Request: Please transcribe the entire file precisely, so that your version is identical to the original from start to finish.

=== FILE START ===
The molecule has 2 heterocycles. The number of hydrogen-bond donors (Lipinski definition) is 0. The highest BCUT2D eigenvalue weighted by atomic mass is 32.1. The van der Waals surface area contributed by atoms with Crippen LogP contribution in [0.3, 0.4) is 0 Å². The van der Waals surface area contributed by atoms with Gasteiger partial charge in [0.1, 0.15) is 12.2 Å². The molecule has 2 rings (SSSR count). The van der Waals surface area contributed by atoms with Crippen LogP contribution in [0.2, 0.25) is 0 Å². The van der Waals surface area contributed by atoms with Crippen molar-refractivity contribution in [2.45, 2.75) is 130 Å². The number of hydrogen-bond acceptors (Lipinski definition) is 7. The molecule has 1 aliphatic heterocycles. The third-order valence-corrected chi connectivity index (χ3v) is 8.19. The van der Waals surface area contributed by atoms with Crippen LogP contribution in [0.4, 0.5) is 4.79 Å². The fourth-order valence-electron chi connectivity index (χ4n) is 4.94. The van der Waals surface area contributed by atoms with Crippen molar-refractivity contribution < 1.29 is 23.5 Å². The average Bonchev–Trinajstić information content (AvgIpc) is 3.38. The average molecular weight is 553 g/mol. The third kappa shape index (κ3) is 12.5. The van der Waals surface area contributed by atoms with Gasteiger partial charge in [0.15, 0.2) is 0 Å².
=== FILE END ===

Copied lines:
The molecule has 2 heterocycles. The number of hydrogen-bond donors (Lipinski definition) is 0. The highest BCUT2D eigenvalue weighted by atomic mass is 32.1. The van der Waals surface area contributed by atoms with Crippen LogP contribution in [0.3, 0.4) is 0 Å². The van der Waals surface area contributed by atoms with Gasteiger partial charge in [0.1, 0.15) is 12.2 Å². The molecule has 2 rings (SSSR count). The van der Waals surface area contributed by atoms with Crippen LogP contribution in [0.2, 0.25) is 0 Å². The van der Waals surface area contributed by atoms with Crippen molar-refractivity contribution in [2.45, 2.75) is 130 Å². The number of hydrogen-bond acceptors (Lipinski definition) is 7. The molecule has 1 aliphatic heterocycles. The third-order valence-corrected chi connectivity index (χ3v) is 8.19. The van der Waals surface area contributed by atoms with Crippen LogP contribution in [0.4, 0.5) is 4.79 Å². The fourth-order valence-electron chi connectivity index (χ4n) is 4.94. The van der Waals surface area contributed by atoms with Crippen molar-refractivity contribution < 1.29 is 23.5 Å². The average Bonchev–Trinajstić information content (AvgIpc) is 3.38. The average molecular weight is 553 g/mol. The third kappa shape index (κ3) is 12.5. The van der Waals surface area contributed by atoms with Gasteiger partial charge in [0.15, 0.2) is 0 Å².